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Does '24' encourage US interrogators to 'torture' detainees?

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"People watch the shows, and then walk into the interrogation booths and do the same things they've just seen," said Tony Lagouranis, who was a US Army interrogator in Iraq and attended the meeting.

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According to the Parents Television Council, in the five years before 9/11 there were 102 scenes of torture on prime time TV. In the three following years, that number increased to 624, they said. The PTC said that with 67 scenes of torture during its first five seasons, "24" was the number one show in terms of showing torture.

Rick Moran, of the blog American Thinker, called the New Yorker piece "serious and thoughtful," but nevertheless disagrees with the idea that a TV show can affect the way American interrogators do their job.

I have no doubt that General Finnegan and the agents are genuinely concerned about the show's impact on the troops. But the idea that some of the abuse of prisoners meted out by American soldiers is the result of watching a television show is absurd on its face. Blame it on our not giving the prisoners Geneva Convention protections or on poor discipline or leadership. But the intelligence professionals who carry out the overwhelming number of interrogations on prisoners can't all be that stupid. ...

This is not to say that there hasn't been torture committed by Americans. There have been more than 700 investigations carried out by the Army involving prisoner abuse and 25 detainees have died in American custody that have been ruled homicides. But to posit the notion, even tangentially, that the actions of Jack Bauer on a fictional TV show somehow contributed to this state of affairs strains credulity.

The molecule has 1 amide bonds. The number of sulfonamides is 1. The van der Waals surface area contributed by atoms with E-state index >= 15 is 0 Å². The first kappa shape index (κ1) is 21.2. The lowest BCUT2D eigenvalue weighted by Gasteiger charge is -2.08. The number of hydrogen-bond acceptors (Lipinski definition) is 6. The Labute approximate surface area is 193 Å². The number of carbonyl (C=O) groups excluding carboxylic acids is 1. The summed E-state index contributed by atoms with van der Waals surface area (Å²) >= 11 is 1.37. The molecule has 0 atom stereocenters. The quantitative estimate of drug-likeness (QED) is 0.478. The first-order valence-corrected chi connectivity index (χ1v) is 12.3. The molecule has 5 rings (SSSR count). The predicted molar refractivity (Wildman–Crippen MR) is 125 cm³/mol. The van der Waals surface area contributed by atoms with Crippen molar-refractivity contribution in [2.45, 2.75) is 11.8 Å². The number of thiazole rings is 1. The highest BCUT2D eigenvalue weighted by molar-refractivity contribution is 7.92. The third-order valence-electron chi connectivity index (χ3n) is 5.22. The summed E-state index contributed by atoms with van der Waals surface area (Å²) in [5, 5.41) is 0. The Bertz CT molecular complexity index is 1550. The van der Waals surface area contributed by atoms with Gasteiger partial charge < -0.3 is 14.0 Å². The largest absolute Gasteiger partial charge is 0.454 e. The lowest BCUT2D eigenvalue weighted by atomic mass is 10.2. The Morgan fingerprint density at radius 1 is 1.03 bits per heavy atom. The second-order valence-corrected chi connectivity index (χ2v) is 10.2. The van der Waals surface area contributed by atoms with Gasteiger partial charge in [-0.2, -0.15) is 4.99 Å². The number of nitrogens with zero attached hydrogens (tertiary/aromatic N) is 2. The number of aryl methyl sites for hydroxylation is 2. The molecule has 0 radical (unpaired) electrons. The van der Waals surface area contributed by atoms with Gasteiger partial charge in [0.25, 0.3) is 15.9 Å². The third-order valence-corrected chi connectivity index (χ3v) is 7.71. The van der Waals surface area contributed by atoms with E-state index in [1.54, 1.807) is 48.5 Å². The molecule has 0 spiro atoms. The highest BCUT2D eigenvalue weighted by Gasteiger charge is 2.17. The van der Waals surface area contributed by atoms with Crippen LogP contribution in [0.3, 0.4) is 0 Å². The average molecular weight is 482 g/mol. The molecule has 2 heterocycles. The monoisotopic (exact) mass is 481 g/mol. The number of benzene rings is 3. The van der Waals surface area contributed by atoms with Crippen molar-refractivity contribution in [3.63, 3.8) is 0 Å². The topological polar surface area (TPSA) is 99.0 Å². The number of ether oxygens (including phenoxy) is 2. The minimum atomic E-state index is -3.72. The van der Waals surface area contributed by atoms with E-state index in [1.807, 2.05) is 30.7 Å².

The show also has some fans in the human rights community who believe that the depictions of torture actually serve to undermine its acceptance in the US public. USA Today reported in March of 2005 that Alistair Hodgett of Amnesty International said that "24" gave realistic depictions that provide "a clearer idea of what torture involves. ... They do more to educate than desensitize."

The Associated Press reports that Human Rights First, the group that arranged General Finnegan's meeting with the "24" staff (the group also talked to the creators of "Lost," which also features torture scenes), said its ultimate idea is to "drive home the notion that torture by an American would never be tolerated.

"We would never try to censor anybody," [Jill Savitt, the group's director of public programs] said. "We would never tell Hollywood what to do, but we are trying to tell them what legal interrogation looks like. If it makes them pause, that's a bonus."

The Los Angeles Times reports that, after the meeting with Finnegan and the interrogators, "24" executive producer Howard Gordon has been filmed "for a Humans Rights First video about torture that is expected to be used next fall at West Point and perhaps other military organizations as well." Surnow, however, said he would not participate in the film. In the New Yorker article, Surnow said he believes that torture does work to get suspects to confess, despite the warning of the group that visited his show.